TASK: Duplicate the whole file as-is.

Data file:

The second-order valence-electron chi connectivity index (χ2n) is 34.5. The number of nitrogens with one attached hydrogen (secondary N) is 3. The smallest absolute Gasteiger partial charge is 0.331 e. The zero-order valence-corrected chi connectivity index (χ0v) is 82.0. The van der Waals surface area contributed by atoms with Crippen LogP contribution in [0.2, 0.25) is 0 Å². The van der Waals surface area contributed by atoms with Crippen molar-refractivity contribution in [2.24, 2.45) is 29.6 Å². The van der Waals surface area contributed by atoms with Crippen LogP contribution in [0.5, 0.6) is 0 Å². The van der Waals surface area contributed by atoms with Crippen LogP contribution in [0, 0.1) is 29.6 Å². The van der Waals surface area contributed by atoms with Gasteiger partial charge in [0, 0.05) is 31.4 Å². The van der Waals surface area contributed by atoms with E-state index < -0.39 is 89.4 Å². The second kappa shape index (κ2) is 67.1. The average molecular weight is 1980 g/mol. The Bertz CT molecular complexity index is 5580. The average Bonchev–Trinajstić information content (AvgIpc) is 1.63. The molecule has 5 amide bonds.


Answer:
The second-order valence-electron chi connectivity index (χ2n) is 34.5. The number of nitrogens with one attached hydrogen (secondary N) is 3. The smallest absolute Gasteiger partial charge is 0.331 e. The zero-order valence-corrected chi connectivity index (χ0v) is 82.0. The van der Waals surface area contributed by atoms with Crippen LogP contribution in [0.2, 0.25) is 0 Å². The van der Waals surface area contributed by atoms with Crippen molar-refractivity contribution in [2.24, 2.45) is 29.6 Å². The van der Waals surface area contributed by atoms with Crippen LogP contribution in [0.5, 0.6) is 0 Å². The van der Waals surface area contributed by atoms with Crippen LogP contribution in [0, 0.1) is 29.6 Å². The van der Waals surface area contributed by atoms with Gasteiger partial charge in [0, 0.05) is 31.4 Å². The van der Waals surface area contributed by atoms with E-state index < -0.39 is 89.4 Å². The second kappa shape index (κ2) is 67.1. The average molecular weight is 1980 g/mol. The Bertz CT molecular complexity index is 5580. The average Bonchev–Trinajstić information content (AvgIpc) is 1.63. The molecule has 5 amide bonds.